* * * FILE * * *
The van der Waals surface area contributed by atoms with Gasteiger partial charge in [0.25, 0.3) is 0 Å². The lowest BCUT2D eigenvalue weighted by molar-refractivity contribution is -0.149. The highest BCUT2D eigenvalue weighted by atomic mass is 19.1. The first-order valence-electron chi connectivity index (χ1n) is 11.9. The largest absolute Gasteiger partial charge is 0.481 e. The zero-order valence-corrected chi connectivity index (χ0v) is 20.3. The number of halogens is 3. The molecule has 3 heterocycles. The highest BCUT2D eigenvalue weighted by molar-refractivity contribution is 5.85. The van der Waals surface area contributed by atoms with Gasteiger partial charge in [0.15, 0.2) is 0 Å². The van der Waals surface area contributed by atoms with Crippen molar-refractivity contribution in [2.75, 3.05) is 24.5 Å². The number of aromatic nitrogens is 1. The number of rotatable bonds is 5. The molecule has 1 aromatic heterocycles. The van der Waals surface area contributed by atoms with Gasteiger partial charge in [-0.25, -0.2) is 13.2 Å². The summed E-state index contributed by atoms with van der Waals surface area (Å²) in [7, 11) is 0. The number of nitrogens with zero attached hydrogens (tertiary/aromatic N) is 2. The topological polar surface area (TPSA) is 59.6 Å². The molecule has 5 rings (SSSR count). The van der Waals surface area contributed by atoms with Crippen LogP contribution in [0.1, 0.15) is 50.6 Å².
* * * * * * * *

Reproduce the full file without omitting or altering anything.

The van der Waals surface area contributed by atoms with Gasteiger partial charge in [0.25, 0.3) is 0 Å². The lowest BCUT2D eigenvalue weighted by molar-refractivity contribution is -0.149. The highest BCUT2D eigenvalue weighted by atomic mass is 19.1. The first-order valence-electron chi connectivity index (χ1n) is 11.9. The largest absolute Gasteiger partial charge is 0.481 e. The zero-order valence-corrected chi connectivity index (χ0v) is 20.3. The number of halogens is 3. The molecule has 3 heterocycles. The highest BCUT2D eigenvalue weighted by molar-refractivity contribution is 5.85. The van der Waals surface area contributed by atoms with Gasteiger partial charge in [0.15, 0.2) is 0 Å². The van der Waals surface area contributed by atoms with Crippen molar-refractivity contribution in [2.75, 3.05) is 24.5 Å². The number of aromatic nitrogens is 1. The number of rotatable bonds is 5. The molecule has 1 aromatic heterocycles. The van der Waals surface area contributed by atoms with Gasteiger partial charge in [-0.25, -0.2) is 13.2 Å². The summed E-state index contributed by atoms with van der Waals surface area (Å²) in [7, 11) is 0. The number of nitrogens with zero attached hydrogens (tertiary/aromatic N) is 2. The topological polar surface area (TPSA) is 59.6 Å². The molecule has 5 rings (SSSR count). The van der Waals surface area contributed by atoms with Crippen LogP contribution in [0.1, 0.15) is 50.6 Å².